For several weeks The Brainerd Dispatch's Commentary section has been the venue of an ongoing debate on whether or not God exists. Personally, I've grown tired of the back-and-forth arguments and I suspect I'm not the only reader who is weary of the correspondence.
I'm not saying the topic of the existence of God isn't important, but is this truly how we want to use the valuable editorial real estate the Dispatch offers its readers each day?
Newsroom staffers serve two masters these days — readers of the news printed on the big, noisy press in the back room and readers who fire up their computer each morning to see what’s going on. That dictates how reporters and editors spend their time. What was not so important 30 years ago can be vitally important today.
A case in point is video footage. In an effort to serve our website viewers we often carry video cameras with us while on assignment in addition to the still cameras, pens and notebooks,
Snowmobilers and snowshoe enthusiasts have grumbled all winter about the dearth of snow this season. Well, here’s another reason why many of us have missed those blizzard-filled winters of yesteryear.
Challenging weather, such as this past week’s dumping of 7 inches of snow in Brainerd, often brings out random acts of kindness.
BAXTER — Two Brainerd Dispatch newsroom employees scurried into the back of Lord of Life Lutheran Church Thursday — late for a funeral.
It was, perhaps, an unintentional tribute to Joe Melby, the longtime Dispatch printer, who had spent much of his newspaper career waiting for a layout dummy or a late photo or story in order to put Page1A to bed.
Melby, who died Saturday at the age of 82, at his Baxter home, worked in the Dispatch composing room longer than anyone here can really remember, retiring in 1993.
Sen. Paul Gazelka of rural Brainerd started off February with some favorable ink from the Star Tribune of Minneapolis.
The insurance agency owner, who successfully challenged the incumbent Republican District 12 senator and then defeated an aggressive Democratic newcomer, was included in a list of "Five freshman to watch" in Feb. 1 story written by Eric Roper.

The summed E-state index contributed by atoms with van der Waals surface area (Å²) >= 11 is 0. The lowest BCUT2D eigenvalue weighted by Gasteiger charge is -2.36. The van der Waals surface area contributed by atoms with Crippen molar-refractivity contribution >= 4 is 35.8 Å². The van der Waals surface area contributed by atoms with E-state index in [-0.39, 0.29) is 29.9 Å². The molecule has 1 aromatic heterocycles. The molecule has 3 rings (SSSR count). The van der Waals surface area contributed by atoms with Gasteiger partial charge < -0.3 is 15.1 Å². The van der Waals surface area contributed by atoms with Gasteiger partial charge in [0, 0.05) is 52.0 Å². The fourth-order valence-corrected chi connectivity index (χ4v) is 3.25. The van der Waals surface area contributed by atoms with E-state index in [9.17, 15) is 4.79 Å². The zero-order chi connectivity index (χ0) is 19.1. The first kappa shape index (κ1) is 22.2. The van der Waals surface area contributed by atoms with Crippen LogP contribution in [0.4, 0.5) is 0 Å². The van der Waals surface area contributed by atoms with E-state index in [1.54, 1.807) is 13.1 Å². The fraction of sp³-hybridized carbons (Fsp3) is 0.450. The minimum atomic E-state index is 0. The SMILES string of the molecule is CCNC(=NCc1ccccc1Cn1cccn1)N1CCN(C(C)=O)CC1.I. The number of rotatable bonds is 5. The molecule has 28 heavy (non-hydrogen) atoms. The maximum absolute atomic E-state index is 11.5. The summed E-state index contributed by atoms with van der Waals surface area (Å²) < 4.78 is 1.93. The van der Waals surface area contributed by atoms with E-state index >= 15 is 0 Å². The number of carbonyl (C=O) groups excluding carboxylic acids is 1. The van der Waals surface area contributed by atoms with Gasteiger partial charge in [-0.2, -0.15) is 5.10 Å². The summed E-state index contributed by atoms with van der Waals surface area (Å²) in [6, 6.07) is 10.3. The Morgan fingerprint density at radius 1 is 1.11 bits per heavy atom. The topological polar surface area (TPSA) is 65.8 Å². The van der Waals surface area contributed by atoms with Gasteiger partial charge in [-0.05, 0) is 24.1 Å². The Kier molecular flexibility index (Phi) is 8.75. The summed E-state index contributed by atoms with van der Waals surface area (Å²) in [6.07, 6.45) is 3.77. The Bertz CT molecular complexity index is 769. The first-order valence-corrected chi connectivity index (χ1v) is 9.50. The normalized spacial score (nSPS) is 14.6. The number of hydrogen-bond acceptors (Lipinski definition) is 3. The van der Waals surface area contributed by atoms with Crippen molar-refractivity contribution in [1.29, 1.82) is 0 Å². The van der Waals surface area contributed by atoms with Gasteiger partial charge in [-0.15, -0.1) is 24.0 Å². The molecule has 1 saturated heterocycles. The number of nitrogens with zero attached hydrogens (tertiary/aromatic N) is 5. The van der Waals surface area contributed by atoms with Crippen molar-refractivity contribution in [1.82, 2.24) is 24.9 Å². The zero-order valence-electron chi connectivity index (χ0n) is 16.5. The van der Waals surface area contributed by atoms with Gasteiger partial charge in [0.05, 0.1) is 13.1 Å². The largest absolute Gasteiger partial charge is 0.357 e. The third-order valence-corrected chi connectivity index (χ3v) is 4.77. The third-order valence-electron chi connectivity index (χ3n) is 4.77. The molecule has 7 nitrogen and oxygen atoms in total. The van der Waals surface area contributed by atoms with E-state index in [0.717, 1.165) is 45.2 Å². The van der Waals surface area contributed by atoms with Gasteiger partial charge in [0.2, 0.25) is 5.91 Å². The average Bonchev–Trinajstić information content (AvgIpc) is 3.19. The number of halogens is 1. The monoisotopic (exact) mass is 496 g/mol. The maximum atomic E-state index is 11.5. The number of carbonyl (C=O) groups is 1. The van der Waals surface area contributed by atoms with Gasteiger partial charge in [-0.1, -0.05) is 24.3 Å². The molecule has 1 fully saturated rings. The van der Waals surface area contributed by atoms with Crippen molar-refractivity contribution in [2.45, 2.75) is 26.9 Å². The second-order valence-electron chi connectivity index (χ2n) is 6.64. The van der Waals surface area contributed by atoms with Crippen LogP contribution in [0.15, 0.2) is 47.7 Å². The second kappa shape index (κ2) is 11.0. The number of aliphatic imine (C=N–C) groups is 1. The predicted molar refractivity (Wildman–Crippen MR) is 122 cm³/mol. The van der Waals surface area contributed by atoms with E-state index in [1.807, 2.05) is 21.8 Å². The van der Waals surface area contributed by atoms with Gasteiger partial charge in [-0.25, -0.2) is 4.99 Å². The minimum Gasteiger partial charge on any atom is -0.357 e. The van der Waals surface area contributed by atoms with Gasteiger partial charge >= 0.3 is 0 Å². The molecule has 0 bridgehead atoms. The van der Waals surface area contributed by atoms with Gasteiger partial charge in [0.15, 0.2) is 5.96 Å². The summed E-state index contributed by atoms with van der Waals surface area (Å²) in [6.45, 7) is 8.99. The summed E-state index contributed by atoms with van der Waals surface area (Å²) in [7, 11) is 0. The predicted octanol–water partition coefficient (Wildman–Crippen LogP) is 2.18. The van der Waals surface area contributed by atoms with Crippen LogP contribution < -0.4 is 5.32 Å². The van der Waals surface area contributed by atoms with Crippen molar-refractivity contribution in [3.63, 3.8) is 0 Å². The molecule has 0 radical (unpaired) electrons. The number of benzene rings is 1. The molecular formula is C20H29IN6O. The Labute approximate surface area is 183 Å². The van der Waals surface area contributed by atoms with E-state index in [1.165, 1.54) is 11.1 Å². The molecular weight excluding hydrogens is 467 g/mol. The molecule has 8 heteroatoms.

I understand the need to restrict the use of firewood in state parks but sometimes the rules and regulations make you scratch your head.
Last weekend we camped at Itasca State Park and had considered bringing some firewood from around Crow Wing County. After inquiring we learned that wood had to be purchased within 50 miles of the park. OK, it's worth it to keep invasive pests such as the emerald ash borer out of Itasca. When I buy the park ranger's wood, however, I looked at the label. It came from Crow Wing County.
Judging from her comments, Tarryl Clark, former state senator and DFL 8th District candidate for Congress, is not buying in to the results of Tuesday’s non-binding congressional preference vote at Tuesday’s caucuses.
With all but a few precincts counted Wednesday, former U.S. Rep. Rick Nolan scored a convincing win. The totals available Wednesday were: Nolan, 1,513; Duluth City Council member Jeff Anderson, 977; Clark, 398; undecided, 258.
Here’s a statement she released Wednesday after a deadline had passed on a story looking at the poll win by Nolan.
They're just lines drawn on a map but the political boundaries that are scheduled to be announced Feb 21 by a Minnesota judicial panel will have a big impact on politics in 2012.
Most candidates can't wait for final lines to be drawn to begin their campaigns so they've been on the campaign trail hoping their homes will wind up in their preferred district.
Central Lakes College instructor Steve Wenzel, who served 29 years in the Legislature and later worked in President George W. Bush's Agriculture Department, knows the importance of redistricting decisions.